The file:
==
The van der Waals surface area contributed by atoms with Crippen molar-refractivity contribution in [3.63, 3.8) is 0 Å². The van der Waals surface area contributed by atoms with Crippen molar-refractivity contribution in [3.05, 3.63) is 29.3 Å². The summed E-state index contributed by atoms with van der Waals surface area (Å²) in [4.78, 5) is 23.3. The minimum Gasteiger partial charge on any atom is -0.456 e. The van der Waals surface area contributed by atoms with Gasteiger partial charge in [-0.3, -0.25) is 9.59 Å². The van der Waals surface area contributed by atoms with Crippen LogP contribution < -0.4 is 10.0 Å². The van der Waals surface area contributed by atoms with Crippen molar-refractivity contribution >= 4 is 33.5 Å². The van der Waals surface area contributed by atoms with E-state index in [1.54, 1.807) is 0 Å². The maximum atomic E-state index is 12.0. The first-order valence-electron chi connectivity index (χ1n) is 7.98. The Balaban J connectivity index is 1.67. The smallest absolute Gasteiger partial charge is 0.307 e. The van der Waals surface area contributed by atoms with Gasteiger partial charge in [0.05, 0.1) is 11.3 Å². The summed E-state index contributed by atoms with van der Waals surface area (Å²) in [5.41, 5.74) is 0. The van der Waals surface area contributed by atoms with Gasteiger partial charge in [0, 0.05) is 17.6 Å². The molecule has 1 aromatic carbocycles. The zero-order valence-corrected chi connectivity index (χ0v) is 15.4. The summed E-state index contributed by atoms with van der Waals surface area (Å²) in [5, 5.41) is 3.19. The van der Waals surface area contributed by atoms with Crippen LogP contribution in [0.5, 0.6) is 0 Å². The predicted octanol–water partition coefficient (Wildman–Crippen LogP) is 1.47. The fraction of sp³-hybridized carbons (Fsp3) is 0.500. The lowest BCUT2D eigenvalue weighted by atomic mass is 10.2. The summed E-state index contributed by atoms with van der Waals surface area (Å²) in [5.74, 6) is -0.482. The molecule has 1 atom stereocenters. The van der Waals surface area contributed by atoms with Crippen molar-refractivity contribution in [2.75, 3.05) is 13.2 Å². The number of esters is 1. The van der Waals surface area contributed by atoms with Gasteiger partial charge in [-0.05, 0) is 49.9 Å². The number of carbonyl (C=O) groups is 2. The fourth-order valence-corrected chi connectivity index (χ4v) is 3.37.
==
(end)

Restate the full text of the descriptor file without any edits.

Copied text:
The van der Waals surface area contributed by atoms with Crippen molar-refractivity contribution in [3.63, 3.8) is 0 Å². The van der Waals surface area contributed by atoms with Crippen molar-refractivity contribution in [3.05, 3.63) is 29.3 Å². The summed E-state index contributed by atoms with van der Waals surface area (Å²) in [4.78, 5) is 23.3. The minimum Gasteiger partial charge on any atom is -0.456 e. The van der Waals surface area contributed by atoms with Gasteiger partial charge in [-0.3, -0.25) is 9.59 Å². The van der Waals surface area contributed by atoms with Crippen LogP contribution < -0.4 is 10.0 Å². The van der Waals surface area contributed by atoms with Crippen molar-refractivity contribution >= 4 is 33.5 Å². The van der Waals surface area contributed by atoms with E-state index in [1.54, 1.807) is 0 Å². The maximum atomic E-state index is 12.0. The first-order valence-electron chi connectivity index (χ1n) is 7.98. The Balaban J connectivity index is 1.67. The smallest absolute Gasteiger partial charge is 0.307 e. The van der Waals surface area contributed by atoms with Gasteiger partial charge in [0.05, 0.1) is 11.3 Å². The summed E-state index contributed by atoms with van der Waals surface area (Å²) in [5.41, 5.74) is 0. The van der Waals surface area contributed by atoms with Gasteiger partial charge in [0, 0.05) is 17.6 Å². The molecule has 1 aromatic carbocycles. The zero-order valence-corrected chi connectivity index (χ0v) is 15.4. The summed E-state index contributed by atoms with van der Waals surface area (Å²) in [5, 5.41) is 3.19. The van der Waals surface area contributed by atoms with Crippen LogP contribution in [0.5, 0.6) is 0 Å². The predicted octanol–water partition coefficient (Wildman–Crippen LogP) is 1.47. The fraction of sp³-hybridized carbons (Fsp3) is 0.500. The lowest BCUT2D eigenvalue weighted by atomic mass is 10.2. The summed E-state index contributed by atoms with van der Waals surface area (Å²) in [5.74, 6) is -0.482. The molecule has 1 atom stereocenters. The van der Waals surface area contributed by atoms with Crippen molar-refractivity contribution in [2.75, 3.05) is 13.2 Å². The number of esters is 1. The van der Waals surface area contributed by atoms with Gasteiger partial charge in [-0.05, 0) is 49.9 Å². The number of carbonyl (C=O) groups is 2. The fourth-order valence-corrected chi connectivity index (χ4v) is 3.37.